Hop on board New York and London is the brand new reimplementation of Let’s Make A Bus Route. Designed by Saashi, published by IELLO, the game sees 2-5 players build bus routes through cities. Taking around 30 minutes, players will pick up a variety of passengers, drop off a few along the way, and attempt to avoid pesky traffic jams. However, is this an experience players can get on board with? Let’s find out!
At the start of the game, each player takes a score sheet from the mat and a bag of player-colored pieces. Depending on the number of players, New York for 2-3 players or the London map for 4-5 players, the main board is placed in the middle of the table. Ticket play, public and private goals are mixed individually. Each player receives two tickets and a secret private objective, with two public objectives going into play. A player is randomly chosen to be the first player, earning the inspector token, which begins by revealing one of their two tickets. This choice determines the player’s starting position on the main game board. Each player clockwise around the table follows, doing the same – with all tickets then reshuffled. Players then have the important task of naming their bus route, before the game begins.
Played over 12 rounds, each player takes a single turn in player order, starting with the Inspector. First, a card is turned over from the deck. This is numbered and tells all players which of the 12 routes they can add to the tableau this turn. It is important to note that the 12 routes that players have are the same but are not in the same order, so what the shape of the route is for number 7 for one player will not be the same for the next.
In turn order, players place their route markers on the front of their bus line. These vary in length from 1 to 3 streets and also come with 0 to 2 turns. Turns can be used left or right but the length is always respected. Players can change the number of towers they must use by spending a tower area. The player adds the markers to the main board claiming the routes. Players are free to use all routes, even those already claimed. However, some dark streets and those with route markers from other players already present cause traffic jams. For each of them, the player will block a step on his traffic jam tracker, which will cause him to lose some points at the end of the game.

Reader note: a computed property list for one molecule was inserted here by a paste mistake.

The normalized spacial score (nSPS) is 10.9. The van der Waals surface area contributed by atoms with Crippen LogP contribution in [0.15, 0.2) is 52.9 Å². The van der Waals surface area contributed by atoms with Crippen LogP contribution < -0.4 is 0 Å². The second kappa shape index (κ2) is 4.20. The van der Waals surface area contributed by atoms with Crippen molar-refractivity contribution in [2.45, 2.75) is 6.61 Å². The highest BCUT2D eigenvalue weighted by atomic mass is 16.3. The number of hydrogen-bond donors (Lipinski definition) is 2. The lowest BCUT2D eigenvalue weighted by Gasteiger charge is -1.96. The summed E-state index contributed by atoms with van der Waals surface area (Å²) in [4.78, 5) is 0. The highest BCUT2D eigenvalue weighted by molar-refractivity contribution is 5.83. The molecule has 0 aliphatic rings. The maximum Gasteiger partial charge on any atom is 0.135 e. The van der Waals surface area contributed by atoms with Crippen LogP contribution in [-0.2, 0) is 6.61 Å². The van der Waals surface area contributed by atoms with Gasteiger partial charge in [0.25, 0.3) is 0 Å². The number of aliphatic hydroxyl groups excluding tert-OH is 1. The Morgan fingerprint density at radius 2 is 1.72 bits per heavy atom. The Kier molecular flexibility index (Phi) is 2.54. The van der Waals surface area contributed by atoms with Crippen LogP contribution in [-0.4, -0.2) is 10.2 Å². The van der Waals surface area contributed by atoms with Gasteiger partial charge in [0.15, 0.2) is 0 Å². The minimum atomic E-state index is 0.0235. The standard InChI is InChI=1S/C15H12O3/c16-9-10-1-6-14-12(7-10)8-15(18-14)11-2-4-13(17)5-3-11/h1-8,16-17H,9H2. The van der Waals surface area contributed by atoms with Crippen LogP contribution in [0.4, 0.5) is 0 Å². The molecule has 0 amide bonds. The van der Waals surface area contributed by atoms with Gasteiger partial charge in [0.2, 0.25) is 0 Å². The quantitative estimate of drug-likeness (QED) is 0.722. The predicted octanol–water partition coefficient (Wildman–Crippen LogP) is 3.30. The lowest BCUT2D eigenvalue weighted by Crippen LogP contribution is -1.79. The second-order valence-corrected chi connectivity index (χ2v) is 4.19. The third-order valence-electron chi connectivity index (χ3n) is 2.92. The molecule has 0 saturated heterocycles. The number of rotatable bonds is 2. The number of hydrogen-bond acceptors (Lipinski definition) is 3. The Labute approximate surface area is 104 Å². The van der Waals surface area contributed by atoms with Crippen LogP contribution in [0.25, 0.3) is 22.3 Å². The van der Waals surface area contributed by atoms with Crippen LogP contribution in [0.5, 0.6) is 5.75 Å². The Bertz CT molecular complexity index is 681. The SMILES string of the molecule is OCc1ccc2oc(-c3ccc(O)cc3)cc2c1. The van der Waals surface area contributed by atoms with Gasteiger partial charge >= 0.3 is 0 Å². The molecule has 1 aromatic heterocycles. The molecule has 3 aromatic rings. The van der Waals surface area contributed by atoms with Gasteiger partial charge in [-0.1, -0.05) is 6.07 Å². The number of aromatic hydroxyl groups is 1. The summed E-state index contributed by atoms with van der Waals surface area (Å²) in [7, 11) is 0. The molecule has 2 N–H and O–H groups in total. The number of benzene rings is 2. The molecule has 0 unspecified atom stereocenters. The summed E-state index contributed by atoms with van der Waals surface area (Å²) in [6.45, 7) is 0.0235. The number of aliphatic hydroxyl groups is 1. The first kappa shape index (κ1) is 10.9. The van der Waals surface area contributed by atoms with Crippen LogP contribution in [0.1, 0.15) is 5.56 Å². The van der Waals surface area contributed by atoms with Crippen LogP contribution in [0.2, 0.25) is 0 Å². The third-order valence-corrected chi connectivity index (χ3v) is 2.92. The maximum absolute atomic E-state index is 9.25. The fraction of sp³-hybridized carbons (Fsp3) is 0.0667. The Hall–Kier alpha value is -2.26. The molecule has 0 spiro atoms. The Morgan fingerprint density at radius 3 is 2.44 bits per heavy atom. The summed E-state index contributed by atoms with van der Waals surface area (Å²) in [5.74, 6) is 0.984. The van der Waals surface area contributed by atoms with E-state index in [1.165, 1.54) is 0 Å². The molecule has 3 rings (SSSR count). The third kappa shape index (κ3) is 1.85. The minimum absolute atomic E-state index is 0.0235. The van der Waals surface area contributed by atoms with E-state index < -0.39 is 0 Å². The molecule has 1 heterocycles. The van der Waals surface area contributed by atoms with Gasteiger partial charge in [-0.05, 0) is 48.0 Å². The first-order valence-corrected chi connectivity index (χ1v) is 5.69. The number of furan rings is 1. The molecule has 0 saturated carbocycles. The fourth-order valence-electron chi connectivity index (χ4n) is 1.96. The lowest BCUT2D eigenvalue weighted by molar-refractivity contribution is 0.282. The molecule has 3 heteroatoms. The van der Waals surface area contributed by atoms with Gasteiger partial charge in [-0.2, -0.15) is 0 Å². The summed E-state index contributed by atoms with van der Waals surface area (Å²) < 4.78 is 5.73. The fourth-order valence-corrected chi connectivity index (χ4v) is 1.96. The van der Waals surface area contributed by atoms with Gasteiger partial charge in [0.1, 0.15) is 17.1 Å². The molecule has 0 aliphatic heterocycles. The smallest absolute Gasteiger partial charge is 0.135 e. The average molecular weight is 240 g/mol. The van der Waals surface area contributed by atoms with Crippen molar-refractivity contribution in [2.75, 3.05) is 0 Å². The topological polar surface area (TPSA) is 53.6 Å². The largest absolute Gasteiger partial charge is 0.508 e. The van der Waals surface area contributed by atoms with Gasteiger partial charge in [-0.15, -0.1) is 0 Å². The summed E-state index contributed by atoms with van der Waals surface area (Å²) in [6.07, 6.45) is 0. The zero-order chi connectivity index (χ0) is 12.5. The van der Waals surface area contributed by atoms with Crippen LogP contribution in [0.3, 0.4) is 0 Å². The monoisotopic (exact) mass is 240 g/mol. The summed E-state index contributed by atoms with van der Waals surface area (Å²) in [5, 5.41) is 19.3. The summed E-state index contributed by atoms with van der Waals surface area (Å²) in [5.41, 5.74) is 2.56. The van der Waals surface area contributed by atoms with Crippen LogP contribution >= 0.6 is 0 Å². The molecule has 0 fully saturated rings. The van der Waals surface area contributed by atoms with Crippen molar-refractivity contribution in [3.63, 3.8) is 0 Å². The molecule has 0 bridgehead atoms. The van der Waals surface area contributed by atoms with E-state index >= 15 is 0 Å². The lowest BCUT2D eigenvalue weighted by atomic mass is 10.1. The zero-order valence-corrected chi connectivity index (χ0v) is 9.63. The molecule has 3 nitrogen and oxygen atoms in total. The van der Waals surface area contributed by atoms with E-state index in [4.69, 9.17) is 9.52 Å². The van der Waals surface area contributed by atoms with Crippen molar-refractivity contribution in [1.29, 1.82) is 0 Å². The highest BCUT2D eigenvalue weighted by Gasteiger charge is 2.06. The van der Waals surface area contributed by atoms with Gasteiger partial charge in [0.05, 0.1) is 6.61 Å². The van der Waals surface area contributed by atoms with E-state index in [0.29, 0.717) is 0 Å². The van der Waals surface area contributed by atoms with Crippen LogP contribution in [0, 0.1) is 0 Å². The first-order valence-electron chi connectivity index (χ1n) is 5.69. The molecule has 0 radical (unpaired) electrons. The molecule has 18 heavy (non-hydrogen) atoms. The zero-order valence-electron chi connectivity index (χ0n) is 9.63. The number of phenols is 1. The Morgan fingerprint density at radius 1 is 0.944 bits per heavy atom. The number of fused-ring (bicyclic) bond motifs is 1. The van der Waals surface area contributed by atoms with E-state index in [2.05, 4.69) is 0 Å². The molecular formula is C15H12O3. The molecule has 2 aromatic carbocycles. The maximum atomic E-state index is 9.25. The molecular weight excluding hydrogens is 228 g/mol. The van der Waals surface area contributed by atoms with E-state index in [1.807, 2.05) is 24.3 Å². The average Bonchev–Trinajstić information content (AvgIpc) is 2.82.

For each section of the course, the player triggers the symbol at the crossroads of the street. These range from picking up tourists, students, to dropping off passenger types. Each type of passenger works a little differently. The elderly just want to be taken care of, scoring more as more and more crowd the bus. Students score based on the number picked up multiplied by the number of college sites visited at the end of the game. Businessmen and tourists score based on the number of people on board when traveling to a place of business or tourism. Tourists score more points but business people can reward bonus passengers.
Once all players have placed their routes, picked up or dropped off passengers, proceed to the next round. The inspector token is passed clockwise, with the new trick seeing the next upturned card from the ticket deck. During the game, players will try to connect the places on their private objective but also to pick up the passengers or visit the places indicated on the public objectives. These public goals have a small racial element. They score the player who completes them first (or players if done in the same round) more points. These are returned offering smaller point bonuses for the remaining players. The game simply continues like this until the end of the 12th round, with the winner being determined by whoever has the most points.